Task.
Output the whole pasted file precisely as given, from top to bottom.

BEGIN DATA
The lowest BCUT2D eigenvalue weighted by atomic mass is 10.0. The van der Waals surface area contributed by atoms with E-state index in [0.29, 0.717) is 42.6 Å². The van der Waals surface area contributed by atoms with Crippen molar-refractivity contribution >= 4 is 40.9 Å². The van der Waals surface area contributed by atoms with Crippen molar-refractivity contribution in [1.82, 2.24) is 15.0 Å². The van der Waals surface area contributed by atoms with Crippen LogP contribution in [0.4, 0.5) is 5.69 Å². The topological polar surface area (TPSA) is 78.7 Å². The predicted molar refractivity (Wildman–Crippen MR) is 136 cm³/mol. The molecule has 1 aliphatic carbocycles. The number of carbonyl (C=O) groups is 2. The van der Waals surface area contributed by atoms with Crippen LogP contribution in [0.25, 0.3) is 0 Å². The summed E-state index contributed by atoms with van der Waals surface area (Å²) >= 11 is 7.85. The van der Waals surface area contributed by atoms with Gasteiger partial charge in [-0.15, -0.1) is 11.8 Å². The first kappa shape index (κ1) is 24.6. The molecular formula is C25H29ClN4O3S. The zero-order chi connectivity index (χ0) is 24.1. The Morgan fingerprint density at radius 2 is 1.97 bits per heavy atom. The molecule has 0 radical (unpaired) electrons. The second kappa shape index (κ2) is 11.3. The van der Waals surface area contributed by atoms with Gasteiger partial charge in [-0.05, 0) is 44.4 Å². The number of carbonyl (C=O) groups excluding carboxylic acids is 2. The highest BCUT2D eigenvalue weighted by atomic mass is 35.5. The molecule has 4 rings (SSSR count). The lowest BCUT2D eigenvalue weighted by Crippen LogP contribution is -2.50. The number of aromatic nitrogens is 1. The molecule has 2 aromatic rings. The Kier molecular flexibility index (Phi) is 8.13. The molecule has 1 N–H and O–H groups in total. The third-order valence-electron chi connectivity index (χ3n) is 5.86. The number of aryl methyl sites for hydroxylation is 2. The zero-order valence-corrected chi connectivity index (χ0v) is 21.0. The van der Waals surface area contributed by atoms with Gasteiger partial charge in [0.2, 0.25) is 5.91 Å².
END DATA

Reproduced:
The lowest BCUT2D eigenvalue weighted by atomic mass is 10.0. The van der Waals surface area contributed by atoms with E-state index in [0.29, 0.717) is 42.6 Å². The van der Waals surface area contributed by atoms with Crippen molar-refractivity contribution >= 4 is 40.9 Å². The van der Waals surface area contributed by atoms with Crippen molar-refractivity contribution in [1.82, 2.24) is 15.0 Å². The van der Waals surface area contributed by atoms with Crippen LogP contribution in [0.4, 0.5) is 5.69 Å². The topological polar surface area (TPSA) is 78.7 Å². The predicted molar refractivity (Wildman–Crippen MR) is 136 cm³/mol. The molecule has 1 aliphatic carbocycles. The number of carbonyl (C=O) groups is 2. The van der Waals surface area contributed by atoms with Crippen LogP contribution in [0.25, 0.3) is 0 Å². The summed E-state index contributed by atoms with van der Waals surface area (Å²) >= 11 is 7.85. The van der Waals surface area contributed by atoms with Gasteiger partial charge in [-0.15, -0.1) is 11.8 Å². The first kappa shape index (κ1) is 24.6. The molecular formula is C25H29ClN4O3S. The zero-order chi connectivity index (χ0) is 24.1. The Morgan fingerprint density at radius 2 is 1.97 bits per heavy atom. The molecule has 0 radical (unpaired) electrons. The second kappa shape index (κ2) is 11.3. The van der Waals surface area contributed by atoms with Gasteiger partial charge in [-0.05, 0) is 44.4 Å². The number of carbonyl (C=O) groups excluding carboxylic acids is 2. The highest BCUT2D eigenvalue weighted by atomic mass is 35.5. The molecule has 4 rings (SSSR count). The lowest BCUT2D eigenvalue weighted by Crippen LogP contribution is -2.50. The number of aromatic nitrogens is 1. The molecule has 2 aromatic rings. The Kier molecular flexibility index (Phi) is 8.13. The molecule has 1 N–H and O–H groups in total. The third-order valence-electron chi connectivity index (χ3n) is 5.86. The number of aryl methyl sites for hydroxylation is 2. The zero-order valence-corrected chi connectivity index (χ0v) is 21.0. The van der Waals surface area contributed by atoms with Gasteiger partial charge in [0.2, 0.25) is 5.91 Å².